Upon finishing and reflecting on Jane Eyre, I think that it would have been a pivotal book in my intellectual development no matter when I had read it, but I'm kind of glad I waited so long. If I had read Jane Eyre as a junior high school-er, I think I would have bonded too fiercely with Jane. I would have imagined her struggles as my own and raged against my teachers and parents even more than I already did. As a high school-er, I would have already been polluted by romance novels and would have been annoyed with long passages that didn't even have the courtesy to be about sex. It would bother me to sit through 520 pages for the prissier version of stories I had read dozens of times before. At 25, the timing was just right!
I was drawn in from the start by the voice, and more so because I wasn't expecting a strong voice in Jane Eyre. Honestly, I didn't think writers had invented real voice yet. My assumption was that Jane Eyre was going to be a chore, and I was going to have to search for the least-dull character in which to invest myself. Not so. She was feisty, observant, and, as was mentioned in the notes, rebellious. She stunned and seduced me in just three pages.
Speaking of pages, I was a bit horrified by the page count.I was sure it was going to go the way of Middlemarch, abandoned halfway through while I convinced myself I was "busy." I had no idea how I was going to get through 520 pages of Victorian-era prose without losing all interest in this project, but here's where Bronte taught me my second lesson in writing: That woman's chapters are tight. There's a beginning, a middle, an end, foreshadowing, conclusion, and a lingering question about what comes next.
That said, Jane Eyre is not going on my "Favorites" list in Amazon's Books application on Facebook. I found Jane Eyre readable and educational, and it made me think about writing and character development and what it means to be a writer, but it didn't make me giggle, it didn't make me cry, and it didn't make me want to tell everyone to go read this book. Maybe every writer ought to, but certainly not every person. While I liked her voice and personality, I found her lack of interest in her inheritance to be wholly implausible, because Jane Eyre is actually a pretty prideful and self-interested character; she's quick to judge, assess, and rank herself against household members--usually highly. Much is made of her humble traits, but she's not, not really.
Bronte erred in allowing Jane to become aware of her inheritance so early in the book but then NEVER DO ANYTHING ABOUT IT. By the second mention of her inheritance without any action on Jane's part, I lost interest completely in what happened to her, and started to read the book with the firm belief that this was merely masturbatory writing; that the book kept going on and on and on pretty much because Bronte just felt like writing.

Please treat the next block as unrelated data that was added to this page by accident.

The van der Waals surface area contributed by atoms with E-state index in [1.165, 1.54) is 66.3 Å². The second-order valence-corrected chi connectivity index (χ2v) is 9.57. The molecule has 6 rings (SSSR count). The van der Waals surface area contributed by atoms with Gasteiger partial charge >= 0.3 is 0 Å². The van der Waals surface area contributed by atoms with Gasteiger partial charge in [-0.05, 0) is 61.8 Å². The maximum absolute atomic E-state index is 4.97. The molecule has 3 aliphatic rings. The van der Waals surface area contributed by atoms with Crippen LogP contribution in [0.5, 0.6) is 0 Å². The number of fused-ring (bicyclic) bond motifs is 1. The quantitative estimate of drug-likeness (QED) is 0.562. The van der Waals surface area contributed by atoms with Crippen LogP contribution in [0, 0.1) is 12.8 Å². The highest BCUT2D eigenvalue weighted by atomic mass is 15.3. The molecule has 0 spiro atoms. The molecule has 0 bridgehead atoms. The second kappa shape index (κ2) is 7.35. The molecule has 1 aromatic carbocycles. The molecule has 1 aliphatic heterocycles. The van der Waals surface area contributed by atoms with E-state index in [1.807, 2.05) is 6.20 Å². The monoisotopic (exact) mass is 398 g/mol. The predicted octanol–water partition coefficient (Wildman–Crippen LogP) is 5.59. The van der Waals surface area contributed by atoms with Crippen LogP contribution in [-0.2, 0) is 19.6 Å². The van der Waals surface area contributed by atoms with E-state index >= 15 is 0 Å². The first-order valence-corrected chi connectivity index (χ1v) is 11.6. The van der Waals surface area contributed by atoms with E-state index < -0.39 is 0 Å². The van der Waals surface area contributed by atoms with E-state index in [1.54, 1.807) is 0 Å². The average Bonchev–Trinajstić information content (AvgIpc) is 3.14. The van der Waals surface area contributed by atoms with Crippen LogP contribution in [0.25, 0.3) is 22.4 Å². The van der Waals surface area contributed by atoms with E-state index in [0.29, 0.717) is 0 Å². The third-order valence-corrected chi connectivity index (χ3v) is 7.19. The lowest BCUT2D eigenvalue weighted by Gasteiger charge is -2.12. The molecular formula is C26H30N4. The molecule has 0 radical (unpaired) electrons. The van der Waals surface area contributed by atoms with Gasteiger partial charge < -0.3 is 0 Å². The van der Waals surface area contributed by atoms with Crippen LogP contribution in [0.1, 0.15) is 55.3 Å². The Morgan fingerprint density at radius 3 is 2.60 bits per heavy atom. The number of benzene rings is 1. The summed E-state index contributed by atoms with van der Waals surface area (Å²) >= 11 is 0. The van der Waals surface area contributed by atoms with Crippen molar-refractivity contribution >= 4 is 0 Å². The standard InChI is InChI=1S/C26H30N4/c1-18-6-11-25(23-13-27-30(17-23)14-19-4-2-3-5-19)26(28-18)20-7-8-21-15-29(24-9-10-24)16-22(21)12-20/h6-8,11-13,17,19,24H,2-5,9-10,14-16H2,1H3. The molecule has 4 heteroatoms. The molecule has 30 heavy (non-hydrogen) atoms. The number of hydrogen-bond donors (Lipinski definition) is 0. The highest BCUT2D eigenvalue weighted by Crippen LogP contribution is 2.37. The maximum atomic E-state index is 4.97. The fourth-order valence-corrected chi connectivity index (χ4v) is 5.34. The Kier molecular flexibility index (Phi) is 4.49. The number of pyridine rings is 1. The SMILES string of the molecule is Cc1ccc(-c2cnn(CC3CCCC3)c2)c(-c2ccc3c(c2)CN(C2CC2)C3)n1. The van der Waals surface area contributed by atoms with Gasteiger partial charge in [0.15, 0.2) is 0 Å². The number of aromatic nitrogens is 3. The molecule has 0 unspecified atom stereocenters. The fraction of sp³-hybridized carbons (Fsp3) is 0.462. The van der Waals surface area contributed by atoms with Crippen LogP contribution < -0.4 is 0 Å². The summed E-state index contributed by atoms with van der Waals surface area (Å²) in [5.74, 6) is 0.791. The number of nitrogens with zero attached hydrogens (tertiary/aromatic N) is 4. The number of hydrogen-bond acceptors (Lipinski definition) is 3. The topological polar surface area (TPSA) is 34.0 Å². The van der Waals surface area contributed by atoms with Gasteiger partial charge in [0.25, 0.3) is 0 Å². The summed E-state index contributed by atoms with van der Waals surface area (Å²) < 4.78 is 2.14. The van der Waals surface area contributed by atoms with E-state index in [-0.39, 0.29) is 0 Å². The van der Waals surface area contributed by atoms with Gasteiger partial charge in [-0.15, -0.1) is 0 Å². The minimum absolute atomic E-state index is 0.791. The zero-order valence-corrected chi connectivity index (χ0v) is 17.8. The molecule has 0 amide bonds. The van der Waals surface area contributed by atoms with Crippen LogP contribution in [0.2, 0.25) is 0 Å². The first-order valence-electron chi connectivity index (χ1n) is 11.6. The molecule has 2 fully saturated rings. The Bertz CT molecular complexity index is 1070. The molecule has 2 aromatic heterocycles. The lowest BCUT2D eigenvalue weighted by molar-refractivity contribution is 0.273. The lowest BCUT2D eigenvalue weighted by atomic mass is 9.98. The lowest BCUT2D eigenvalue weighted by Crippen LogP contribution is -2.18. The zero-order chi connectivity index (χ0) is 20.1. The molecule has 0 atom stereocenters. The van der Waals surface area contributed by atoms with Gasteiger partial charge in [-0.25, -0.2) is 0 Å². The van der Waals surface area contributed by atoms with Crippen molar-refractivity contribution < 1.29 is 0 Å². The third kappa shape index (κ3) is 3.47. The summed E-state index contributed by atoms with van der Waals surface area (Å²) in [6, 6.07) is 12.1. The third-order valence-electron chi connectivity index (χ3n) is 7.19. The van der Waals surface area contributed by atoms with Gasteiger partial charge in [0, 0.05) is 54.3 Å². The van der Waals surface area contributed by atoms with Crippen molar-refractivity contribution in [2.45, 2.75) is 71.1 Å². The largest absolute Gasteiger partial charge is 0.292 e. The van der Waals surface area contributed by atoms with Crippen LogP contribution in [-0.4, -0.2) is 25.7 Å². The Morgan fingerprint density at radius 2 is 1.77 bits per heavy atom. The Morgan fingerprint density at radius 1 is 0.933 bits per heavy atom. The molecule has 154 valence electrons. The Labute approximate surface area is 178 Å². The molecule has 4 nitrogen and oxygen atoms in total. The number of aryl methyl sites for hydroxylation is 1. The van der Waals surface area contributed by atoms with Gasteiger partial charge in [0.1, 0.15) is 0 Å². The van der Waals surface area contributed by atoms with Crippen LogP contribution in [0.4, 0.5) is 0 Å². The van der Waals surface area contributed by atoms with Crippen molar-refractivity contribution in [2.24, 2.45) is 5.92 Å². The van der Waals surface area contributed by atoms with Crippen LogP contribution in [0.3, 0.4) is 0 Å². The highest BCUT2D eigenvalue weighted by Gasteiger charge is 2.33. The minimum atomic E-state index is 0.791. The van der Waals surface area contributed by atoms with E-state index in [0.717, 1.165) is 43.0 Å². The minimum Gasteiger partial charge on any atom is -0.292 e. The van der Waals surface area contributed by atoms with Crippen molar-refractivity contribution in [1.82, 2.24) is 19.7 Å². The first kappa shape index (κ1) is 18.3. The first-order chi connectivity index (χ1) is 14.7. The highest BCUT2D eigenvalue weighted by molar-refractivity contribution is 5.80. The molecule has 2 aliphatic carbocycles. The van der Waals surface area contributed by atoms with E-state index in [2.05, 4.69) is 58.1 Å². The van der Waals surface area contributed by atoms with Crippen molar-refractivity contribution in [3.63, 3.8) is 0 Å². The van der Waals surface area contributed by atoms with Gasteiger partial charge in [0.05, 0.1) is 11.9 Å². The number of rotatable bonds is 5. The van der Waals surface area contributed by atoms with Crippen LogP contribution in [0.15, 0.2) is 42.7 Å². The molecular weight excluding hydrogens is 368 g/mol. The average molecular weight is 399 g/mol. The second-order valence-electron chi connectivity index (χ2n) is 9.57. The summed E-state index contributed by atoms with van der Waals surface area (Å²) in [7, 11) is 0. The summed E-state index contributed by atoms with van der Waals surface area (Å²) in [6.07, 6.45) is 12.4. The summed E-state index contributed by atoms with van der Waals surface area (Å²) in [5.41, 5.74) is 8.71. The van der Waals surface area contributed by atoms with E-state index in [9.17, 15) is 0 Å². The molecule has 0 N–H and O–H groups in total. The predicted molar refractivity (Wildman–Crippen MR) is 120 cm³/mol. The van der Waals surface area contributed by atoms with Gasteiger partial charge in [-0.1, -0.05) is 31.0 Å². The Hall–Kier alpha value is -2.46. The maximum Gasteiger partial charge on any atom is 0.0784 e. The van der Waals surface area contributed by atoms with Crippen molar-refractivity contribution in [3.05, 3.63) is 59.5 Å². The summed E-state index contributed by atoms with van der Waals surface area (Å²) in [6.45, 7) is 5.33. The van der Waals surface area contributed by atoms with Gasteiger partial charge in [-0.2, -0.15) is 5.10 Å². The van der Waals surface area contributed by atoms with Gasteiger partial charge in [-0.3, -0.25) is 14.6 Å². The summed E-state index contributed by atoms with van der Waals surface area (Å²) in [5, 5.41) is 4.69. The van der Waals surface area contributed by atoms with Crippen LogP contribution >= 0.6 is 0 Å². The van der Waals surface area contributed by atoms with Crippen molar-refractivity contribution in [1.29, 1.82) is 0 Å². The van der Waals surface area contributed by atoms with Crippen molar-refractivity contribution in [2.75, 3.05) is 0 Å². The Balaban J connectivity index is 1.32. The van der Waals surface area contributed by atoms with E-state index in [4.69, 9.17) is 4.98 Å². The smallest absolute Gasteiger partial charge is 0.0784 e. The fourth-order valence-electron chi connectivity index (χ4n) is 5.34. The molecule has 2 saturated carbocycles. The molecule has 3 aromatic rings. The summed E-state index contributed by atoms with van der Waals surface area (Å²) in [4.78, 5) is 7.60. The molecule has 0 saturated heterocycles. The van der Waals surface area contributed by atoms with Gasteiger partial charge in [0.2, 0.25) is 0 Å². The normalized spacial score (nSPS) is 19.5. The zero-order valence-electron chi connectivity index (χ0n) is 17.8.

I'm sure I'm coming at Jane Eyre very much a product of my generation. If I'd been alive and able to read in 1847, I can see how I would have had a different perspective. Which brings me to my last point. I wasn't an English major and I'm no literary scholar, but the long, convoluted, hyper-literary passages and dialogue got me thinking:
1) Did people really talk like that?
2) Wouldn't I have written like that, too?
3) Holy crap, class warfare.
By that I mean: Who the hell has time for all the literary references, the passive voice, and the "hide the ball" story-telling in which the characters indulge? Probably people of leisure and academia. The governesses and the clergy have time to read enough books to refer to them subtly in their everyday speech, because book learning is their, you know, JOB, and Mr. Rochester can because he's got nothing better to do, owing to being loaded and not having to do any real work at all, but the servants speak plainly. They're direct, to the point, and don't pussyfoot about with being coy--well, ok, they do, but they do so much more quickly.
Before getting too rankled, I tried to put myself into a Victorian era woman's perspective. If I'd been fortunate enough to be wealthy, what would I have done all day long? I'd have read. And it would have been the greatest joy of my life, and it would have infected everything I did or said. The same would go for writing.
In a slower-paced world, I think there's a lot more room for literary fiction. Active, direct language is more conducive to moving along a plot, but I wonder if Charlotte Bronte, her peers, and her readers, didn't take a greater joy in the act of deciphering and understanding language than I do. Maybe they loved language for its own sake, while I'm more concerned with what it can do for me. I keep expecting books and writing to change my life, make me think new thoughts, entertain me, DO something. Maybe that's the wrong way to think about it. Maybe I should be changing my life, thinking new thoughts, and, through being an active, engaged reader, I should be entertaining myself.
So. That's what Jane Eyre did to me. You?
PS: Love, love, love Ellen Page of Juno being cast as Jane Eyre. She's perfect for it.